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February 28, 2024
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Africa Still Behind in Achieving Food Security, Nutrition Targets by 2030 -FAO

The Food and Agriculture Organisation (FAO), said Africa still lags behind in achieving the food security and nutrition targets of the United Nations (UN) Sustainable Development Goal (SDG) target by 2030.

The FAO made this declaration in its latest report tagged, “Africa Regional Overview of Food Security and Nutrition – Statistics and Trends 2023″, where a report posted on FAO’s website stated that Africa is also far from achieving the Malabo targets of ending hunger and all forms of malnutrition by 2025.

The report highlighted the continent’s alarming statistics on food insecurity and malnutrition that underscored the urgent need for comprehensive action.

Nearly 282 million people, the report said, in Africa (about 20 percent of the population) are undernourished and unable to afford a healthy diet.

“The deterioration of the food security situation and the lack of progress towards the World Health Organisation (WHO) global nutrition targets make it imperative for countries to step up their efforts if they are to achieve a world without hunger and malnutrition by 2030,” it said. 

The report found that the prevalence of stunting among children less than five years of age was 30 per cent in 2022, which remained high despite a substantial improvement during the past two decades.

The prevalence of wasting, it stressed, in children in the region remained just below the global estimate of 6.8 per cent in 2022 and was relatively high in all sub regions except Southern Africa.

According to the report, the prevalence of anaemia among adult women remains high in Africa, above the global estimate, and especially so in Western Africa and Central Africa, adding that despite modest progress in Africa in the reduction of the prevalence of low birth weight during the last two decades, the prevalence was still high compared to the global estimate.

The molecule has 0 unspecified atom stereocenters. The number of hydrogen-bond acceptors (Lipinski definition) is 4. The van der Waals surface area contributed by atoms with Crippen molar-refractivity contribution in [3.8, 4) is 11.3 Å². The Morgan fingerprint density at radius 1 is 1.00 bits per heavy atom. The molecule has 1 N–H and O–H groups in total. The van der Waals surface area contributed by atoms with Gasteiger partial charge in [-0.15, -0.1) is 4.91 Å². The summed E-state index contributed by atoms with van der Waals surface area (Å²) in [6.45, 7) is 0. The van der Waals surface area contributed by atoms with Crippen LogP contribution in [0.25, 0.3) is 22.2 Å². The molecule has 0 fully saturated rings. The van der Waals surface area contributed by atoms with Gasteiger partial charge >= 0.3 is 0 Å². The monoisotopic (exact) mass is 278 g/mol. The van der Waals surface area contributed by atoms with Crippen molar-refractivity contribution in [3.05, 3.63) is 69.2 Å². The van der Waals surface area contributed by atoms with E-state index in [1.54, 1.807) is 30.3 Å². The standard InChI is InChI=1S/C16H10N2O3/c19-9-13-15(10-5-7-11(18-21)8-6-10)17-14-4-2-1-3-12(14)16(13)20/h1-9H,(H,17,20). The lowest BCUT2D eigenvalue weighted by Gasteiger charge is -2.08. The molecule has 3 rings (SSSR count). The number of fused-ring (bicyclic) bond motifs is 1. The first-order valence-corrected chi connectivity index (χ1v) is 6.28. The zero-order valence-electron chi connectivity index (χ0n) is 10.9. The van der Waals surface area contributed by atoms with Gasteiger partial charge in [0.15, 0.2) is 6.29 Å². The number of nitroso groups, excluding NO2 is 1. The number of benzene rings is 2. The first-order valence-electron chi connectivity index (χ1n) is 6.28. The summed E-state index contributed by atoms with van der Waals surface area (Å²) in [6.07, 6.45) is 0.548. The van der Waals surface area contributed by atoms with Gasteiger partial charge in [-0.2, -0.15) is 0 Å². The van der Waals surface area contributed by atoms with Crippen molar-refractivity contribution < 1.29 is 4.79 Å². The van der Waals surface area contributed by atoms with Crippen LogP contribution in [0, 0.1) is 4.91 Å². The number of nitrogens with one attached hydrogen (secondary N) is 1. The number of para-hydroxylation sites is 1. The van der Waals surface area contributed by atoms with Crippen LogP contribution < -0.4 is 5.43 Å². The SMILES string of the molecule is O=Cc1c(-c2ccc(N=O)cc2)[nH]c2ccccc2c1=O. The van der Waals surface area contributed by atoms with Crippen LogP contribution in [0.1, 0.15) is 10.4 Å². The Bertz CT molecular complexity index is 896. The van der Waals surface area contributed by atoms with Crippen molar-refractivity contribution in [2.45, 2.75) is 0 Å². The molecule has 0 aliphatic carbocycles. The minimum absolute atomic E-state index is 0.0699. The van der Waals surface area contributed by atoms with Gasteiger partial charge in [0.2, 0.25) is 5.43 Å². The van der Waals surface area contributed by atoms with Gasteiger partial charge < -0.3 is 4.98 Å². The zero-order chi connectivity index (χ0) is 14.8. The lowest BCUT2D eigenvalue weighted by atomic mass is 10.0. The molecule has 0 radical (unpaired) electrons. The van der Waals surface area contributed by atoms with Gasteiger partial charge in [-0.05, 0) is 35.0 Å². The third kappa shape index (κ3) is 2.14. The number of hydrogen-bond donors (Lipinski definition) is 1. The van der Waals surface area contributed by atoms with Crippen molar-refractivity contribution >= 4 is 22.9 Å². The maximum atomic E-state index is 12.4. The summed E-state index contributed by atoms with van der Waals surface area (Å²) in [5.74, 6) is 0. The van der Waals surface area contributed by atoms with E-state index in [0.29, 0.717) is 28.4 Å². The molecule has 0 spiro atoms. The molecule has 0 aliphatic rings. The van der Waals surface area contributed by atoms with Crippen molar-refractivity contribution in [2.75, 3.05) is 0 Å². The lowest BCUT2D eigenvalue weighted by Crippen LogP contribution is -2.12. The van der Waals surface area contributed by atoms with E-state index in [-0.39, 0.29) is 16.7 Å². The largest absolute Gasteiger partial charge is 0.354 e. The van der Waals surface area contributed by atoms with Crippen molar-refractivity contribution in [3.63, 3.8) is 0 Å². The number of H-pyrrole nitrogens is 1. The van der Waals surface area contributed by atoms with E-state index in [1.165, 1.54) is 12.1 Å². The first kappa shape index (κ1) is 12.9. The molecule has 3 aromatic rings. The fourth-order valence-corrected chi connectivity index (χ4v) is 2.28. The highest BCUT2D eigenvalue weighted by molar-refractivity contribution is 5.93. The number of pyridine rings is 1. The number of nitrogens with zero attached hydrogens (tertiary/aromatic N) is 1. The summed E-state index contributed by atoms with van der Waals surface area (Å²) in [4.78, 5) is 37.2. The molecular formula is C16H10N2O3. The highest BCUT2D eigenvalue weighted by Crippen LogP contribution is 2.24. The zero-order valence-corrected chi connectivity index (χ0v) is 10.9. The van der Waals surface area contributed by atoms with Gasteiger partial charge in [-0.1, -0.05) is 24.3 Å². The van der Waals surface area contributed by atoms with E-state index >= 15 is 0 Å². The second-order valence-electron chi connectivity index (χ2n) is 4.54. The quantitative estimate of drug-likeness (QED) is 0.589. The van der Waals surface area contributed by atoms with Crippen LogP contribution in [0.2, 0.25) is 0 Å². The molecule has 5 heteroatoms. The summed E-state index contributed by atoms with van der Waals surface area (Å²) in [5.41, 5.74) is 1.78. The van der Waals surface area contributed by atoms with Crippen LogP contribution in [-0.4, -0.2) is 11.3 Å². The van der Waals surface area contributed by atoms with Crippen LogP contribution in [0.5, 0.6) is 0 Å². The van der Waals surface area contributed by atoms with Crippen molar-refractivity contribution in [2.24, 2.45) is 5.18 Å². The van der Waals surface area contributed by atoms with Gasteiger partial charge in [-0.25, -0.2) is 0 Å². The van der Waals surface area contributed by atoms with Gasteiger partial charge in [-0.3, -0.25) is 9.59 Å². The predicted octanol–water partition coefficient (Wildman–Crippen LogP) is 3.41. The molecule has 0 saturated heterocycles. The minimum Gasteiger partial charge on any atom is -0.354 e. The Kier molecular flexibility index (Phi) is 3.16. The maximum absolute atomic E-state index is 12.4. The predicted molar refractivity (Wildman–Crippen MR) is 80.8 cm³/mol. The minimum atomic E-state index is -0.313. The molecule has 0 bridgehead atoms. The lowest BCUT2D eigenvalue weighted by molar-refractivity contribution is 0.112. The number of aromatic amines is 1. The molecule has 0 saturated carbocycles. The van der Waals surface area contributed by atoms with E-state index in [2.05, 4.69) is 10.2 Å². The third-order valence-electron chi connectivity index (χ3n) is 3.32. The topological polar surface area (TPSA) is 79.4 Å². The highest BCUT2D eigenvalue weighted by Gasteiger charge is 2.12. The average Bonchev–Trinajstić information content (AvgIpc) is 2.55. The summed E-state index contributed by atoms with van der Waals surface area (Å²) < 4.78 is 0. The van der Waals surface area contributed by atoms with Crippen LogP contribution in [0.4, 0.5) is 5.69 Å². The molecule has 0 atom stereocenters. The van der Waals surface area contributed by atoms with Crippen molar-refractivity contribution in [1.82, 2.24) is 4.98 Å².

It added that the prevalence of adult obesity in Northern and Southern Africa is about twice the global estimate.

Whereas, it stated that the prevalence of exclusive breastfeeding in Africa is high in Eastern Africa, with considerable progress made in Central Africa and Western Africa since 2012.

The FAO said that the majority of Africa’s population, about 78 per cent or more than one billion people, remained unable to afford a healthy diet, compared with 42 per cent at the global level, warning that the number is rising.

“The average cost of a healthy diet has been increasing over time, and was at 3.57 purchasing power parity (PPP) dollars per person per day in 2021 in Africa, which is much higher than the extreme poverty threshold of USD 2.15 per person per day. This means that not only the poor but also a large proportion of people defined as non-poor cannot afford a healthy diet in Africa. Western Africa and Eastern Africa had the largest cumulative increases in the cost of a healthy diet between 2019 and 2021,” FAO lamented.

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